Investing in the Church Beyond Your Walls
For those of us called into local church ministry, whether it’s in a staff or in a volunteer leadership position, our job descriptions rarely ask us to look beyond the walls of our own church facility. And, when we are asked to do so, it’s generally in order to bring families to our own church in order to sit in our seats and hear our weekend message.
Yet, if you do the math, the amount of unchurched people in your town could never fit inside the walls of your church – it just isn’t possible. Which means, if we’re going to actually reach our neighborhoods with the Gospel, we’re going to have to learn to work together with the church down the street. Today, I’d love for you to consider taking a step toward partnering with another church in your community – not because you need more friends, but because your neighbors need to know who Jesus is.
Building a Kingdom, not Castles
A few years ago, I was asked to contribute to a book which asked a handful of ministry leaders to choose one word that they felt represented the most important concept for people in Children’s Ministry as we looked toward the future of our field. My word: Kingdom. I went on to write, and still believe, that our churches would be more effective at ministry if we understood that each congregation in a community has a unique calling and purpose in their context and that, by working together to build the kingdom, we’d better be able to reach those who are lost and hurting in the world around us.
For those of us who find themselves at churches who have legacies of castle building, where the idea of working with other churches in the community might sound like heresy, let me assure you – I’m not asking you to stop inviting people to your church gathering. In fact, I strongly believe that people will be more willing to worship in your faith community if you have a friendly relationship with other churches in town. But, with simple math in mind, there simply aren’t enough seats in your church’s sanctuary or worship center for everyone in your neighborhood to sit in if they showed up on a Sunday.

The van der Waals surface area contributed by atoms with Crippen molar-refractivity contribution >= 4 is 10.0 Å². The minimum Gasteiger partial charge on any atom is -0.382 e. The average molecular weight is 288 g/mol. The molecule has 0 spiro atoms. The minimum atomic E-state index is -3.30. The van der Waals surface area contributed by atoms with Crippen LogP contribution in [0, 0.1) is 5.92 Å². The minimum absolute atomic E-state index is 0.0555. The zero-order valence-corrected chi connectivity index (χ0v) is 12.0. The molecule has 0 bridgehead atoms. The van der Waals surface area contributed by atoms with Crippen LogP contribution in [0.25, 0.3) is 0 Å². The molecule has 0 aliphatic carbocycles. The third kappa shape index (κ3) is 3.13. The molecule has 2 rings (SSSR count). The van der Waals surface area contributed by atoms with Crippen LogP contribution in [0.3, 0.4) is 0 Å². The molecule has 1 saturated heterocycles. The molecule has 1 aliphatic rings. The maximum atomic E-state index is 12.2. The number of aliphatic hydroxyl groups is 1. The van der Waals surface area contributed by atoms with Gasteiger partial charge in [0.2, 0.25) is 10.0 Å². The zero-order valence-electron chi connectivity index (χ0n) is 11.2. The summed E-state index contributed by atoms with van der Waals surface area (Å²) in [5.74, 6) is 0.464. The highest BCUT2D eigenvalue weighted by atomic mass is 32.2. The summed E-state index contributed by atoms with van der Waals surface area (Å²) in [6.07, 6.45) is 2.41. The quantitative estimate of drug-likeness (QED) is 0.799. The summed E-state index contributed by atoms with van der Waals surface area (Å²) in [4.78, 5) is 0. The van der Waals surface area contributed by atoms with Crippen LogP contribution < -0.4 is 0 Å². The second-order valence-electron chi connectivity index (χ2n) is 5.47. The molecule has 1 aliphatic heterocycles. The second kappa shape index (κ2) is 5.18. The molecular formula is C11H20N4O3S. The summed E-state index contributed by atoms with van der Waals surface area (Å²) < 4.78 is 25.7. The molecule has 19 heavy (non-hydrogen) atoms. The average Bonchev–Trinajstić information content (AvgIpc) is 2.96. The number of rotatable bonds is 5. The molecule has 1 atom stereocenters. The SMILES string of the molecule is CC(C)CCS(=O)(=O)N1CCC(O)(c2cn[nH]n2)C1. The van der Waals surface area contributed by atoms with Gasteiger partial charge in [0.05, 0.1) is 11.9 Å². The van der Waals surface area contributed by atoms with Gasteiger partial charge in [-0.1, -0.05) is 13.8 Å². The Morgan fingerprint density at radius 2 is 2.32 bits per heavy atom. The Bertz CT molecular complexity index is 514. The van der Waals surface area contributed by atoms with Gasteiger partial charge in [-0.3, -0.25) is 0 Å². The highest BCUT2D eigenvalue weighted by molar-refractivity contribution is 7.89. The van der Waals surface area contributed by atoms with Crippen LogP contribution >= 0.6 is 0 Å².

The Three Mile Challenge
Being able to name what makes your church unique and what you bring to the table in a partnership first requires you to know what other voices are in the conversation. But, in order to do that, you need to know what churches are in your neighborhood. A quick Google search (if you just type “churches near” and then your church name, Google will give you a map of the churches in your area) will give you a great place to start. From there, choose 5-10 churches within three miles of your church and check out their websites – what stands out to you? … what would they offer to a family looking to visit them on a weekend? … who would you connect with on staff if you sent them an email? … if you already know something about that church, what have you heard? Your first steps into partnership should be with the churches on that short list who you already have some connection to. Don’t make this harder than it has to be.
Next Steps into Partnership
Some of us might get intimidated by the idea of partnering with other churches because we think it means that we have to run joint events – massive VBS initiatives that will require us to rent out local stadiums and spend thousands of dollars. However, that’s not what partnership has to look like. Kingdom building begins with relationships long before it ever (IF it ever) leads to events. So, beginning with that list of churches nearby, consider what it would look like to begin praying for three of those churches.
In my marriage, I can generally measure the health of our partnership by how well I know my wife’s prayer requests. That is to say, if I know what’s on her heart and how to pray for the things that she cares most deeply about, then – chances are – we’re probably closer to being on the same page than when my prayers for her are more general. In a similar way, the more details I know about how to pray for the churches in my area, the higher the chances are that I’m in relationship with those churches and that I actually care about the ministry taking place there.
In my community, I’m blessed to be surrounded by amazing friends at Grace Church of Glendora, Cornerstone Church, Grace Church of La Verne, Church of the Open Door and Foothill Church – and, because we pray for each other, I have a better sense for the hearts of the people at those churches and can tell local families what they might find in those congregations that my local church might not be able to offer. Through partnering with those friends, the impact we can have on our community becomes multiplied and our seating capacity on a weekend increases exponentially.
If you want to try something new in caring for your community, try investing in kingdom building by getting to know another church in your area. Though it might not be in your job description, you might get a new friend out of the effort – and, even if you don’t need another friend, your neighbors need a place to worship where they can hear about the Gospel of Jesus.